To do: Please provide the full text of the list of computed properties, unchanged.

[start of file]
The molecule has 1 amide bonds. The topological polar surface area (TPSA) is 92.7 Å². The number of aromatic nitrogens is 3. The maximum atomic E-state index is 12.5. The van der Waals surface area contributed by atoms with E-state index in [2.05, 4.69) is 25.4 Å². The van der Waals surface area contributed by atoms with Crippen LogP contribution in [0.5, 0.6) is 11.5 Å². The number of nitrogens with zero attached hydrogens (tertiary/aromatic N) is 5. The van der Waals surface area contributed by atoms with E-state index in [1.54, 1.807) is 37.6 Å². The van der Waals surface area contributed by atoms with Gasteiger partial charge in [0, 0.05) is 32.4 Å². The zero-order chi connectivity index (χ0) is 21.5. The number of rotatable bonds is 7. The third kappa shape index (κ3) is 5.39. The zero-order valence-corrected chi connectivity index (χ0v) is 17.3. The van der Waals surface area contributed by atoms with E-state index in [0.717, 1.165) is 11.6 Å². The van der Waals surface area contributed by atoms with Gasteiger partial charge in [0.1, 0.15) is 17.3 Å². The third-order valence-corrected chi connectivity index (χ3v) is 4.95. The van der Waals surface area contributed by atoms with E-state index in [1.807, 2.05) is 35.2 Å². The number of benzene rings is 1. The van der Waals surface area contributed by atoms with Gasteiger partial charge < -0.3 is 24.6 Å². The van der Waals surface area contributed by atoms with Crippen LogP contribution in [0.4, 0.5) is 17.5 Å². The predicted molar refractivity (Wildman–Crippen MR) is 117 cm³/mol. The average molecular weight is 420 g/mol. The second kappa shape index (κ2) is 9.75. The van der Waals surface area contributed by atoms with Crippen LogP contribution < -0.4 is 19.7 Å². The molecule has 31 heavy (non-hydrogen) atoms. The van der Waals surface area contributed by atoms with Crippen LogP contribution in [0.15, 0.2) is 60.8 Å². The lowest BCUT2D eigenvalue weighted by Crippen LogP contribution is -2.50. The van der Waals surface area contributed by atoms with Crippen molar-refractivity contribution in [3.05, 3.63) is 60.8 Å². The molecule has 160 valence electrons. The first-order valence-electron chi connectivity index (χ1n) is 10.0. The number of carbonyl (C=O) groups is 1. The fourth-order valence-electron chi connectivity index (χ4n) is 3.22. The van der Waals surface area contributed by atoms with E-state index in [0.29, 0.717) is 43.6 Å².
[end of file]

The molecule has 1 amide bonds. The topological polar surface area (TPSA) is 92.7 Å². The number of aromatic nitrogens is 3. The maximum atomic E-state index is 12.5. The van der Waals surface area contributed by atoms with E-state index in [2.05, 4.69) is 25.4 Å². The van der Waals surface area contributed by atoms with Crippen LogP contribution in [0.5, 0.6) is 11.5 Å². The number of nitrogens with zero attached hydrogens (tertiary/aromatic N) is 5. The van der Waals surface area contributed by atoms with E-state index in [1.54, 1.807) is 37.6 Å². The van der Waals surface area contributed by atoms with Gasteiger partial charge in [0, 0.05) is 32.4 Å². The zero-order chi connectivity index (χ0) is 21.5. The number of rotatable bonds is 7. The third kappa shape index (κ3) is 5.39. The zero-order valence-corrected chi connectivity index (χ0v) is 17.3. The van der Waals surface area contributed by atoms with E-state index in [0.717, 1.165) is 11.6 Å². The van der Waals surface area contributed by atoms with Gasteiger partial charge in [0.1, 0.15) is 17.3 Å². The third-order valence-corrected chi connectivity index (χ3v) is 4.95. The van der Waals surface area contributed by atoms with E-state index in [1.807, 2.05) is 35.2 Å². The number of benzene rings is 1. The van der Waals surface area contributed by atoms with Gasteiger partial charge < -0.3 is 24.6 Å². The van der Waals surface area contributed by atoms with Crippen LogP contribution in [0.4, 0.5) is 17.5 Å². The predicted molar refractivity (Wildman–Crippen MR) is 117 cm³/mol. The average molecular weight is 420 g/mol. The second kappa shape index (κ2) is 9.75. The van der Waals surface area contributed by atoms with Crippen LogP contribution < -0.4 is 19.7 Å². The molecule has 31 heavy (non-hydrogen) atoms. The van der Waals surface area contributed by atoms with Crippen LogP contribution in [0.15, 0.2) is 60.8 Å². The lowest BCUT2D eigenvalue weighted by Crippen LogP contribution is -2.50. The van der Waals surface area contributed by atoms with Crippen molar-refractivity contribution in [3.05, 3.63) is 60.8 Å². The molecule has 160 valence electrons. The first-order valence-electron chi connectivity index (χ1n) is 10.0. The number of carbonyl (C=O) groups is 1. The fourth-order valence-electron chi connectivity index (χ4n) is 3.22. The van der Waals surface area contributed by atoms with E-state index in [0.29, 0.717) is 43.6 Å².